Sightseers still welcome in Albay, but DOH warns of toxic volcano gases
“It is my first time to see this,” said French tourist Philip Balsselle in a television interview as he set up camp in Quituinan Hills in Camalig, Albay along with other foreign and local tourists eager to watch Mayon’s restive splendor.
According to the Department of Tourism – Bicol Region, there will be designated viewing sites per municipality around Albay, which has traditionally seen an influx of tourists whenever the volcano churns lava and toxic gas.
“We do not have any reason to close Bicol to tourists. There are destinations that are not affected by the Mayon Volcano. Tourism should continue to flourish in Albay,” said Herbie Aguas, regional director of DOT-Bicol.
“Foreign and domestic visitors are still welcome in Albay. They can watch the Mayon Volcano from an area that is safe and away from the 6-kilometer permanent danger zone (PDZ),” he added.
Legazpi tourism officer Pita Pacres said there are several safe areas that provide a perfect view of Mayon, one of the country’s most active volcanoes named after a mythical character, Daragang Magayon (Beautiful Maiden).
Pacres said the Legazpi Boulevard and Highlands Park in Estanza are among the areas that have an unobstructed view of the volcano, which according to the National Geographic had its first recorded eruption in 1616 and has erupted about 58 times since then, “ranging from sputters to calamities.”
Airport operations remained normal, according to Bicol International Airport manager Rolando Bocito. Flying any aircraft close to the volcano, however, is prohibited.
“We have increased our inspection of the runway to ensure there are no contaminants like ash fall that can affect the operation of an aircraft,” he said.
But for Health Secretary Dr. Teodoro Herbosa, the public must refrain from sightseeing near the restive volcano because its emissions contain sulfur and sulfur dioxide.
“These attach to hemoglobin and poison the blood. The dust in the ash can also stick in our lungs,” Herbosa said in a press briefing yesterday.
“Remember there is a concomitant health risk for being close to the eruption because of inhaling sulfur dioxide gas or the particulate matter,” he added, advising the spectators to wear an N95 mask.
Thousands of people living near Mayon have already taken shelter in evacuation centers as officials said the volcano is already erupting.
“This is a real eruption, but it’s not hazardous because it is at the summit near the mouth of the volcano,” said Teresito Bacolcol, director of the Philippine Institute of Volcanology and Seismology (Phivolcs), speaking in a mix of English and Filipino.
More than 12,800 people inside the six-kilometer permanent danger zone have been moved to evacuation centers, the Office of Civil Defense said, most from farming villages at or near the foot of the volcano.
Phivolcs said rocks were falling from a disintegrating lava dome being pushed out of the crater by molten material below the earth.
The rocks were raining down on areas up to two kilometers away and sulfur dioxide emissions had tripled since Saturday, state volcanologists said.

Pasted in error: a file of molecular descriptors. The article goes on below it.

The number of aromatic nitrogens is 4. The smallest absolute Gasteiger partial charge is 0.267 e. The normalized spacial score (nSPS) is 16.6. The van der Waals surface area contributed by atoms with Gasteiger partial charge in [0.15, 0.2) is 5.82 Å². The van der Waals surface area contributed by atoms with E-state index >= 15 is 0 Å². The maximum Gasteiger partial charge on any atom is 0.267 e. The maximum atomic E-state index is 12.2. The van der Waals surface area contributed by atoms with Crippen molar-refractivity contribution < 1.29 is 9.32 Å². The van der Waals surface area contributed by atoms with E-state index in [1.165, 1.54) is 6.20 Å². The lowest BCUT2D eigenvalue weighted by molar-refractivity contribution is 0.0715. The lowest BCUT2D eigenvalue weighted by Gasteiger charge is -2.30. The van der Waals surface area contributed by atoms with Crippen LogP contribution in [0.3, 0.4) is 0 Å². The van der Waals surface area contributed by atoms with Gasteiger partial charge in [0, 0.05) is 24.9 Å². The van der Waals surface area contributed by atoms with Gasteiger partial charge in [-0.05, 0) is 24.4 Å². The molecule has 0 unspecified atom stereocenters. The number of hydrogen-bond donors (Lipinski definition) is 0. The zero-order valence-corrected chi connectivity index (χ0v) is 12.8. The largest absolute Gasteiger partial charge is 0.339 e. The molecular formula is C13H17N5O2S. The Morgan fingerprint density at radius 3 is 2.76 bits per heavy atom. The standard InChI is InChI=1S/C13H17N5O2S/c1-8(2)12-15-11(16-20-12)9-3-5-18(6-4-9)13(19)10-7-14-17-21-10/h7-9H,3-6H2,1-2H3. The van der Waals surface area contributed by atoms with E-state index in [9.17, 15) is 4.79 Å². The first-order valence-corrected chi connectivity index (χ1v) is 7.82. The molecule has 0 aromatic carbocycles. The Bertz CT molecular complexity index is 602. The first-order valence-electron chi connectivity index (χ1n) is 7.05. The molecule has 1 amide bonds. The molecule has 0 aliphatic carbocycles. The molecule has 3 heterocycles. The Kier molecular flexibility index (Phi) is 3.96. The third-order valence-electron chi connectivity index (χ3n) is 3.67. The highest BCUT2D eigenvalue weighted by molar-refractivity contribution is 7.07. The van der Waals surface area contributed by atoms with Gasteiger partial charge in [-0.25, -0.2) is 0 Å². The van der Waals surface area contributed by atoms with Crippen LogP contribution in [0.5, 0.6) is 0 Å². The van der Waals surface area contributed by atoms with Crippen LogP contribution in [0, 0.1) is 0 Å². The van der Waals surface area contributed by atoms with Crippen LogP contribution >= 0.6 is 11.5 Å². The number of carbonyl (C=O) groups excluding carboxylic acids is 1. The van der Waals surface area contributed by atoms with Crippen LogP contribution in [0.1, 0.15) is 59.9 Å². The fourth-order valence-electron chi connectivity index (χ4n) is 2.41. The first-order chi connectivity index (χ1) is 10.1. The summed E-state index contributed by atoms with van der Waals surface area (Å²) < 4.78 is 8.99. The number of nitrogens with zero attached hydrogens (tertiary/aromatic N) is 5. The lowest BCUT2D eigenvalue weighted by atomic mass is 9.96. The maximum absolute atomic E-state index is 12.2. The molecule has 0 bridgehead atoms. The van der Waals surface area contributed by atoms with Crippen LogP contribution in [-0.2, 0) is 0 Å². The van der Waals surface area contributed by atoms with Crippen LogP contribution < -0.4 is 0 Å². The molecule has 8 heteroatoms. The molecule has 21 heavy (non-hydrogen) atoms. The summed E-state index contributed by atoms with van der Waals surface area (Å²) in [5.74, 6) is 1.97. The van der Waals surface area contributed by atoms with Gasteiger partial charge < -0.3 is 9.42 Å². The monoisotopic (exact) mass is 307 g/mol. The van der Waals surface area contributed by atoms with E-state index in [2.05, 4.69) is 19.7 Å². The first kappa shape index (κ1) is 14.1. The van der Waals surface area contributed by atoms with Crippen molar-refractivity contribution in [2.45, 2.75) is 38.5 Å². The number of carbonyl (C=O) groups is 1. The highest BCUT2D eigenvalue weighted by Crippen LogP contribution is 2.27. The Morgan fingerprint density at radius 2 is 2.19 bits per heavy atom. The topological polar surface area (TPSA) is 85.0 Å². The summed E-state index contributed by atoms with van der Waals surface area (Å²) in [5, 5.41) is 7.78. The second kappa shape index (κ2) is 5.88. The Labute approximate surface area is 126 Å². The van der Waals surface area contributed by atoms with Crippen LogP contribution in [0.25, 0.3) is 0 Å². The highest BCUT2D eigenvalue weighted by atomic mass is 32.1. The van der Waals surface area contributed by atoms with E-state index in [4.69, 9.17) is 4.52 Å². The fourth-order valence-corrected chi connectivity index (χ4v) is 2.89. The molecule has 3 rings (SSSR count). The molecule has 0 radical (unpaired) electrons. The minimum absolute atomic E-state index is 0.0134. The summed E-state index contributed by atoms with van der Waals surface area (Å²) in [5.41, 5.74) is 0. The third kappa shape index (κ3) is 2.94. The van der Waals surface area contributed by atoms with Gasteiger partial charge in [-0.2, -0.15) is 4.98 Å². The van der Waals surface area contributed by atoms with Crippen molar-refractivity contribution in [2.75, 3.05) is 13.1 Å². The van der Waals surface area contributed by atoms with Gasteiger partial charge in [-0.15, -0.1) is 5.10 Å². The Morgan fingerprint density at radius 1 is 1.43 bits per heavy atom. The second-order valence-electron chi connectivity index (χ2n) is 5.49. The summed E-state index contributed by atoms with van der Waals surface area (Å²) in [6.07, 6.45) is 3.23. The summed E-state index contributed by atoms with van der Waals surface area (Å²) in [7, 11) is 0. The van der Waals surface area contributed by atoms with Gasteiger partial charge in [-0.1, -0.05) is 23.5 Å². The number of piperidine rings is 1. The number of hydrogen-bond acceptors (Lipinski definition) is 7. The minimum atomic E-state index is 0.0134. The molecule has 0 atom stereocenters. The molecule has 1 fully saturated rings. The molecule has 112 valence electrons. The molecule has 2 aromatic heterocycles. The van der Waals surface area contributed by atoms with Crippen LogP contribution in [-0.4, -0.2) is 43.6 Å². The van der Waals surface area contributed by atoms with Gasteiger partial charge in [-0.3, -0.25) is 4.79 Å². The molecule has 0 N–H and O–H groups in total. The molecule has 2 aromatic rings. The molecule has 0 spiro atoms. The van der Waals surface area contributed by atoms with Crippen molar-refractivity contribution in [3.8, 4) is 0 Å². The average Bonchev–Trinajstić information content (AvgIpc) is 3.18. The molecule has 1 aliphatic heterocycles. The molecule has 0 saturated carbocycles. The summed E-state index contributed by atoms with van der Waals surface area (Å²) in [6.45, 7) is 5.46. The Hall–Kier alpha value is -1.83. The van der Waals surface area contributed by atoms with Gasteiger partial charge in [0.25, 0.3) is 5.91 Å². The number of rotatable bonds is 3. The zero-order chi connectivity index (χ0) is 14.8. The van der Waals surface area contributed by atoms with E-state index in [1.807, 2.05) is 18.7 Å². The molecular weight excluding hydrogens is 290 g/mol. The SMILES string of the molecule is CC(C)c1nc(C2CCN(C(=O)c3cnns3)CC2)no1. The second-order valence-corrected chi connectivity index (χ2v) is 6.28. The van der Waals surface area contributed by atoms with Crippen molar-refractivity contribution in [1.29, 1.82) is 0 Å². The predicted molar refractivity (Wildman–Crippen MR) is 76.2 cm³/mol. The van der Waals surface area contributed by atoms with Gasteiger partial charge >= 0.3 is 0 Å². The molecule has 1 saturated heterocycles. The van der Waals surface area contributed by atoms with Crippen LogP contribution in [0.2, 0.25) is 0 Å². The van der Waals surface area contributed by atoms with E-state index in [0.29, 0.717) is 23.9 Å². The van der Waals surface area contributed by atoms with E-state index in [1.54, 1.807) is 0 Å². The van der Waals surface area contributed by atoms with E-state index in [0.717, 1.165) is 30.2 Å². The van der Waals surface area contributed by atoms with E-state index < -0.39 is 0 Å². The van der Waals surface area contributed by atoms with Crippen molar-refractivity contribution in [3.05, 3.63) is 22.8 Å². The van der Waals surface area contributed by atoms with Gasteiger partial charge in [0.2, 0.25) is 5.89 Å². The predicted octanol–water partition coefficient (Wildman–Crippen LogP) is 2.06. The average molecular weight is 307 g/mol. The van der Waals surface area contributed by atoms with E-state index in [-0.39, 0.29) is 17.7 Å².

A five-step alert system for the volcano was raised from 2 to 3 on Thursday, with authorities warning of possible respiratory illnesses from inhaling fumes.
Residents of Tumpa in Camalig were asked to stay at the Bongabong evacuation center where some evacuees have complained of poor conditions, saying it was too hot to stay inside the modular tents.
There was also a lack of water in the restrooms.
The OCD said it is working on delivering drinking water and helping with proper waste management in evacuation centers. It has also positioned food packs and non-food items for quick delivery to affected communities.
The provincial government of Albay said it will buy the produce of farmers inside the PDZ to ensure they will not return to the area.
These goods will then be used to feed the evacuees, said Albay Gov. Edcel “Grex” Lagman.
The Department of Health said it has earmarked P1.8 million for a contingency fund that would aid those affected by Mayon Volcano’s intensified unrest.
Herbosa said P303,000 in logistics was mobilized in local government units affected by Mayon Volcano’s recent activities.
“I am asking for more money because the regional director asked me for additional funds,” he said.
Herbosa said the DOH is monitoring the situation in evacuation centers, given that crowded places are prone to the spread of respiratory infections, including COVID-19.
All hospitals, including non-DOH hospitals, specifically in the Province of Albay are on Code Blue Alert or on a 24-hour duty due to possible Mayon Volcano eruption.
Herbosa said they deployed additional personnel from the DOH central office to help out the local staff.
He also directed the regional office in Bicol to prepare emergency logistics for affected areas or to treat patients.
“They were given more supplies such as face masks, potable water, medicine, and… hygiene kits in place across all municipalities,” Herbosa said.
“We have also coordinated with the Bicol Medical Center for a fast lane for volcano-related emergencies, especially for cases such as inhaled gasses or burns,” he added.
So far, no person has been confined because of volcano-related illnesses.
Earthquakes and volcanic activity are common in the Philippines due to its position on the Pacific “Ring of Fire” where tectonic plates collide.
Five years ago, Mayon displaced tens of thousands of people after spewing millions of tons of ash, rocks, and lava.
The country’s most powerful eruption in recent decades was Mount Pinatubo in 1991 that killed more than 800 people.
That disaster produced an ash cloud that traveled thousands of kilometers.
— Joyce Pangco Panares with Charles Dantes, Macon Ramos-Araneta, Rio Araja, AFP
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